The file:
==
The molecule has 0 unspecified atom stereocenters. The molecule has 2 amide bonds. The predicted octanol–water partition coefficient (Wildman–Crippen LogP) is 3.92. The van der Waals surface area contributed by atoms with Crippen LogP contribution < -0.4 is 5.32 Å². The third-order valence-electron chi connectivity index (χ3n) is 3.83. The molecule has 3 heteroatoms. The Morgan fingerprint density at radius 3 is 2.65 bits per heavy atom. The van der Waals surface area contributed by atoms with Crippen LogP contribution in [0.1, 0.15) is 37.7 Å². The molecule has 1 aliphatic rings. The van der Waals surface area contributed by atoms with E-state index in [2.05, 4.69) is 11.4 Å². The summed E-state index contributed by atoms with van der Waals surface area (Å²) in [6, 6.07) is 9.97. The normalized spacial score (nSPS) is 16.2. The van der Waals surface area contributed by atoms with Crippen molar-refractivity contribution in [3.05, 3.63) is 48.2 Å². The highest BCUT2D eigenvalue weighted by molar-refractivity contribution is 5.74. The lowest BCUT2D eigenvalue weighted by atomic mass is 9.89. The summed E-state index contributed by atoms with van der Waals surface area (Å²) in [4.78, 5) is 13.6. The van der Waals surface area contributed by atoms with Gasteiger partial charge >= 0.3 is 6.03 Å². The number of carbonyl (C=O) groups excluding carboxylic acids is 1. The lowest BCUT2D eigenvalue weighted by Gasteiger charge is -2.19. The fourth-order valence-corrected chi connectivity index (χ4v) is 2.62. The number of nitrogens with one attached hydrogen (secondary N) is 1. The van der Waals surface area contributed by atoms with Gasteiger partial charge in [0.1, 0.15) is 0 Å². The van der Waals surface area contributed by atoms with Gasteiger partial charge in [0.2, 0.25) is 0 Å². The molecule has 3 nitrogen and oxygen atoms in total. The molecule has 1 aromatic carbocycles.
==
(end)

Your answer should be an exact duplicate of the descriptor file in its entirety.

The molecule has 0 unspecified atom stereocenters. The molecule has 2 amide bonds. The predicted octanol–water partition coefficient (Wildman–Crippen LogP) is 3.92. The van der Waals surface area contributed by atoms with Crippen LogP contribution < -0.4 is 5.32 Å². The third-order valence-electron chi connectivity index (χ3n) is 3.83. The molecule has 3 heteroatoms. The Morgan fingerprint density at radius 3 is 2.65 bits per heavy atom. The van der Waals surface area contributed by atoms with Crippen LogP contribution in [0.1, 0.15) is 37.7 Å². The molecule has 1 aliphatic rings. The van der Waals surface area contributed by atoms with E-state index in [2.05, 4.69) is 11.4 Å². The summed E-state index contributed by atoms with van der Waals surface area (Å²) in [6, 6.07) is 9.97. The normalized spacial score (nSPS) is 16.2. The van der Waals surface area contributed by atoms with Crippen molar-refractivity contribution in [3.05, 3.63) is 48.2 Å². The highest BCUT2D eigenvalue weighted by molar-refractivity contribution is 5.74. The lowest BCUT2D eigenvalue weighted by atomic mass is 9.89. The summed E-state index contributed by atoms with van der Waals surface area (Å²) in [4.78, 5) is 13.6. The van der Waals surface area contributed by atoms with Gasteiger partial charge >= 0.3 is 6.03 Å². The number of carbonyl (C=O) groups excluding carboxylic acids is 1. The lowest BCUT2D eigenvalue weighted by Gasteiger charge is -2.19. The fourth-order valence-corrected chi connectivity index (χ4v) is 2.62. The number of nitrogens with one attached hydrogen (secondary N) is 1. The van der Waals surface area contributed by atoms with Gasteiger partial charge in [0.1, 0.15) is 0 Å². The van der Waals surface area contributed by atoms with Gasteiger partial charge in [0.2, 0.25) is 0 Å². The molecule has 3 nitrogen and oxygen atoms in total. The molecule has 1 aromatic carbocycles.